“Proof-of-work” mining successfully secures the two biggest blockchains in the world, Bitcoin and Ethereum. But it does its job by consuming the same amount of electricity as the entire country of Austria, making it the most powerful computing network in the world, and this fact raises an interesting question: could all of that computing power be doing something useful as a byproduct of validating transactions?
There are engineers around the world who are rethinking the potential of blockchain mining powerhouses. They are trying to figure out how to use them for something more beneficial than just computing hash values, and solving that particular puzzle is turning out to be very difficult.
We would like to thank the team at Fetch for their contributions to the design and implementation of the research and to the analysis of the result.
Why Proof of Work is Important
In a proof of work blockchain like Bitcoin, transactions are basically secured by pure brute force. Miners compete to solve a difficult computational puzzle, and whoever can find a valid answer to that puzzle first gets to create the next block on the blockchain and gets rewarded with 12.5 newly minted Bitcoins.
The beauty of this system is that if you want change something on the blockchain, you have to recaluculate new answers to all the puzzles in all the blocks after the change, even if that change is only tiny. Unless you have more computing power than the rest of the network put together, you’re not going to be able to do it. New blocks will be added with new puzzles faster than you can solve them.
This basically means that the Bitcoin blockchain is effectively impossible to hack because it would require a vast amount of computing power and money. For an attacker to gain control and manipulate it, they would need enough computing power to gain 51% of the network capacity, plus the electricity to run it. The total cost would be somewhere in the range of $2.5 billion, and this expense is only increasing as time goes by.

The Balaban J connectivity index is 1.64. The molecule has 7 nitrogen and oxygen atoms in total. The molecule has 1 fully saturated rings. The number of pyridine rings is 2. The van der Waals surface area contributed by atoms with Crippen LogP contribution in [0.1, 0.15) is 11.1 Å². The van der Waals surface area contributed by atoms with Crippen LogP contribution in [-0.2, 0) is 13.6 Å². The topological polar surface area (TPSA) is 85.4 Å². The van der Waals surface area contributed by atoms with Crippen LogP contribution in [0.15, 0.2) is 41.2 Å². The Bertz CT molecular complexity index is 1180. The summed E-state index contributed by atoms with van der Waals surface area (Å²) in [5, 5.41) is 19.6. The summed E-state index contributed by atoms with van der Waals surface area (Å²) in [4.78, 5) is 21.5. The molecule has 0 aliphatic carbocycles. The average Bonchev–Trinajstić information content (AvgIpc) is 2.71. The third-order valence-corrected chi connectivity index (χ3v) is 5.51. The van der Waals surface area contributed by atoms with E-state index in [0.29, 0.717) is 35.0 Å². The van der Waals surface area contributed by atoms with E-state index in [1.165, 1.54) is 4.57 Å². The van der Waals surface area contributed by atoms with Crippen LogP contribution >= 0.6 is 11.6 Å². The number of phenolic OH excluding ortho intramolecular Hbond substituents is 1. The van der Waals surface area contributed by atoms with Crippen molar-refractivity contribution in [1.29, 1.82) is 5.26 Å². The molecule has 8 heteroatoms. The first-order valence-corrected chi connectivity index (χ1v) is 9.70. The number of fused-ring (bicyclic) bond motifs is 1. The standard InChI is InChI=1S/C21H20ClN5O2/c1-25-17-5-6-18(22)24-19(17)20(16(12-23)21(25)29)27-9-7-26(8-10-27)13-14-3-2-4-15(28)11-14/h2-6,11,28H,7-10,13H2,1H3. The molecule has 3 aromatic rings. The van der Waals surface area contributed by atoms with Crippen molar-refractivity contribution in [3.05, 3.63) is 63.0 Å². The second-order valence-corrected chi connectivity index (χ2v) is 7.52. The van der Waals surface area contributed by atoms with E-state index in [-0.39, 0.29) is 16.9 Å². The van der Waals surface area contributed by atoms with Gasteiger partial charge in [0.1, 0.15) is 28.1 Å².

But It’s Very Wasteful
The proof of work consensus algorithm has given birth to probably the most secure decentralized network in history. But that security comes with high costs.
First, there’s the electricity. According to the Bitcoin Energy Consumption Index, the Bitcoin network alone consumes 71.12 terawatt hours of power per year. That’s about 0.32% of the world’s electricity consumption. That means it has a carbon footprint of about 34,851 kilotons of CO2, or 481.2kgs of CO2 per transaction. This makes Bitcoin transactions thousands of times less energy efficient than VISA.
Then there’s the investment going into mining. Bitcoin mining is all about finding suitable solutions to the SHA-256 hash function. As a result, investment in the computing hardware that is capable of solving this specific problem has skyrocketed alongside the price of Bitcoin. In the early days, you could mine Bitcoins with simple multi-core GPUs. But as the price of Bitcoin began to rise, so did the competition among miners. Miners now use powerful hardware designed and built with the sole purpose of mining Bitcoin.
The result is that now Bitcoin is the most powerful computing network in the world. It’s about 100,000 times more powerful than the world’s top 500 supercomputers combined. But all that computing power has no benefit other than securing the network.
The Idea of a ‘Useful’ Proof of Work
Of course, this isn’t really “waste.” All that energy is spent securing decentralized networks like Bitcoin and Ethereum. But blockchain networks are only getting more powerful over time. What if all this computing power, electricity, financial investment, and technological development could be doing something more useful on the side?